LGBTQ+ History – The British Newspaper Archive Blog

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Exploring Evolving Attitudes To Oscar Wilde In The Years After His Death

On 1 December 1900 the Sunderland Daily Echo and Shipping Gazette reported on ‘The Death of Mr Oscar Wilde:’ The Paris correspondent of the Dublin Evening Mail telegraphs that Mr Oscar Wilde died yesterday at three o’clock in the Latin Quartier. He had been suffering for some time. Two days ago he became unconscious. Six weeks ago he underwent an operation, which appeared to have been successful, but a complication which followed proved fatal. The death of the poet, playwright and novelist

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‘The Most Talked Of Woman In England’ – Roberta Cowell In Our Newspapers

In March 1954 news broke that former Second World War fighter pilot and racing driver Roberta Cowell (1918-2011) had become the first known British transgender woman to undergo gender affirmation surgery, an important part of British LGBTQ+ history. Roberta Cowell, or Betty as she was known to her friends, soon became the ‘most talked of woman in England,’ making headlines across national and regional newspapers. And the way that Roberta used print media to tell her own story is a story in

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Celebrating The First 20 Years of Pride in The United Kingdom

The events of the early hours of 28 June 1969 in Greenwich Village, New York, where LGBTQ+ patrons of the Stonewall Inn fought back against police violence, would reverberate not only across the United States, but the world, and mark an important turning point in the fight for LGBTQ+ rights. The Stonewall riots in turn led to the birth of the Pride movement, where members of the gay and lesbian community took to the streets to demand an end to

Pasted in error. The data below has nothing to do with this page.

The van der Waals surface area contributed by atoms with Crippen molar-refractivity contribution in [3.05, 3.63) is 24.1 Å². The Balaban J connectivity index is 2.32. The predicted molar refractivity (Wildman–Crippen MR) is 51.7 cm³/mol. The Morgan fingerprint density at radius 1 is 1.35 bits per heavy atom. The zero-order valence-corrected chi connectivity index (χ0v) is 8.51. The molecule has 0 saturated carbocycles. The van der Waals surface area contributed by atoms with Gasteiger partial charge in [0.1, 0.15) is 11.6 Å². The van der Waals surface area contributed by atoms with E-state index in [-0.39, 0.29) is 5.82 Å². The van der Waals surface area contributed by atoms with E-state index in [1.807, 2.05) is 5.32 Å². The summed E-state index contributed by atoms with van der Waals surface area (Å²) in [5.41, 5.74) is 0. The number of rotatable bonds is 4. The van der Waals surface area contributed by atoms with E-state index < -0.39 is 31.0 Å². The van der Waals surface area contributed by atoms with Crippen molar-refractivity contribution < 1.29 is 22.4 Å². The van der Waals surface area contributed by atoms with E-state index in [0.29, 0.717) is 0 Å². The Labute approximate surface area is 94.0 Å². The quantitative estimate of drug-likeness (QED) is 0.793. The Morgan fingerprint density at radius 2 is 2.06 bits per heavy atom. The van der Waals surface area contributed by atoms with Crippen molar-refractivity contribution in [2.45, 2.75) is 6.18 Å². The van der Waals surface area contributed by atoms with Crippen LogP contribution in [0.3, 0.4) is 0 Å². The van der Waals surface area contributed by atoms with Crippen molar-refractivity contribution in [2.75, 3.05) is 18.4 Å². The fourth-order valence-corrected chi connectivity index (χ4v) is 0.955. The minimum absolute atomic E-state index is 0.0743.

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From ‘Disorderly Persons’ to Drag Queens – A Look At Gender Identity Across Three Centuries

We continue to celebrate Pride Month here at the British Newspaper Archive with this special blog exploring gender identity from the 1700s right up until the 1960s. Using newspapers taken from three different centuries, this blog will show how gender identity has always been fluid, and how members of the LGBTQ community have faced both persecution and prosecution for expressing their identity through how they dressed and presented themselves. ‘Extraordinary Discovery – A Woman Dressed in Man’s Clothes’ | Illustrated Police

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18th Century Molly Houses – London’s Gay Subculture

  June is Pride Month. At The Archive, we are delving into the newspapers and pulling out the breadth of LGBTQ history available. Register now and explore The Archive 18th Century Gay Subculture 18th century London was home to a flourishing gay subculture with Molly Houses at the centre of the social scene. ‘Molly’ was a slur used for effeminate, homosexual men and the term was adopted to describe the clubs, taverns, inns, or coffee houses where they met up